"It's a beautiful thing," Rangers reliever Eddie Guardado said. "Anytime your starters are going six-plus innings, it's awesome. It takes a lot of pressure off the bullpen, and everybody knows their role. It's like a domino effect."
But it also means less regular work. Jason Jennings, who was the Rangers' most effective setup reliever in April, has pitched just twice in May. Entering Sunday, Kris Benson had pitched just once in May, and that was 10 days ago in Oakland. The Rangers spent the last week of Spring Training trying to find 2-3 relievers who could give them multiple innings; now they don't have any use for them.
Rangers starters went into Sunday's game averaging 6.6 innings per start in their last 22 games.
"The toughest thing is, we're on a good roll and you want to be a part of it and contribute," Jennings said. "But the season is a weird thing. You'll have a two-week period where the starters go 7-8 innings and then you'll have a stretch of two weeks where they have to work hard to go 5-6 innings, and that's when it comes in to play where we have to pick them up."
Rangers starters have pitched at least six innings in 16 of their last 22 games. They went at least eight innings in five of those games. In 2008, Rangers starters went at least eight innings in just nine games over the entire 162-game season.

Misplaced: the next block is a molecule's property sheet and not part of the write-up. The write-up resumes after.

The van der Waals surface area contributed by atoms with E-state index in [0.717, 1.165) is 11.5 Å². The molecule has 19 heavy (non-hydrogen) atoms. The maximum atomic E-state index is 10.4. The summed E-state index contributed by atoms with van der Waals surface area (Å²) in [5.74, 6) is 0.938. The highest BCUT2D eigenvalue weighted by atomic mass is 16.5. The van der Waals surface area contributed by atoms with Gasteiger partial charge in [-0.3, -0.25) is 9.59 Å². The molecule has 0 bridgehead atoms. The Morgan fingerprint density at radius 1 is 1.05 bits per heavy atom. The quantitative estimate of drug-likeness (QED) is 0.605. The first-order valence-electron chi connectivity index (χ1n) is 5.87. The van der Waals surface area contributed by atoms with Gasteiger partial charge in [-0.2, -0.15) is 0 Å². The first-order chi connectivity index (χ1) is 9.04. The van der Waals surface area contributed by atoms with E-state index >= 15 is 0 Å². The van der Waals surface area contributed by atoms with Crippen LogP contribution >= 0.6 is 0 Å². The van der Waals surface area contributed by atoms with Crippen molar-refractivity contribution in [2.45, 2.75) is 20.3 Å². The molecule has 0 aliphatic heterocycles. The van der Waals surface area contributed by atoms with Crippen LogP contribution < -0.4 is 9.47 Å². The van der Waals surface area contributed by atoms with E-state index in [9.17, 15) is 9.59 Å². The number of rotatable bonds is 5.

"If a starter wants to go eight innings, you're not going to stop them," manager Ron Washington said. "I'm not going to take a guy out just to get somebody some work."
The Rangers employ a seven-man bullpen. Washington said there is no talk about dropping a reliever and going with an extra man on the bench. Pitching coach Mike Maddux said, "There is safety in numbers" and the Rangers really don't need an extra man on the bench right now.
Washington is having enough trouble juggling playing time for his outfielders, and shortstop Elvis Andrus is the only starter that he pinch-hits for during a game. The Rangers could use some speed off the bench -- Greg Golson -- but Washington at this point still wants the seven relievers.
"I'd like the extra bench player," Washington said. "I'd welcome that. It just doesn't work for us. Even though you have a seven-man bullpen, somebody is always down, so you're dealing with just six, anyway."
Some managers like the extra bench player when playing in a National League city without the designated hitter. There is more potential for using reserves because of pinch-hitting for the pitcher and the possibility of a double-switch. The Rangers play in Houston next weekend, but Washington said it's unlikely they'll add the extra bench player in place of a reliever.
"Not for three games," Washington said.
He said the Rangers might consider that in June, when they undertake a six-game trip to San Francisco and Arizona, but he still likes the seven-man bullpen. It's up to the relievers to stay sharp and be ready.
"Sharpness is between the ears," Maddux said. "If you think you'll be sharp and expect to be sharp, you will be sharp."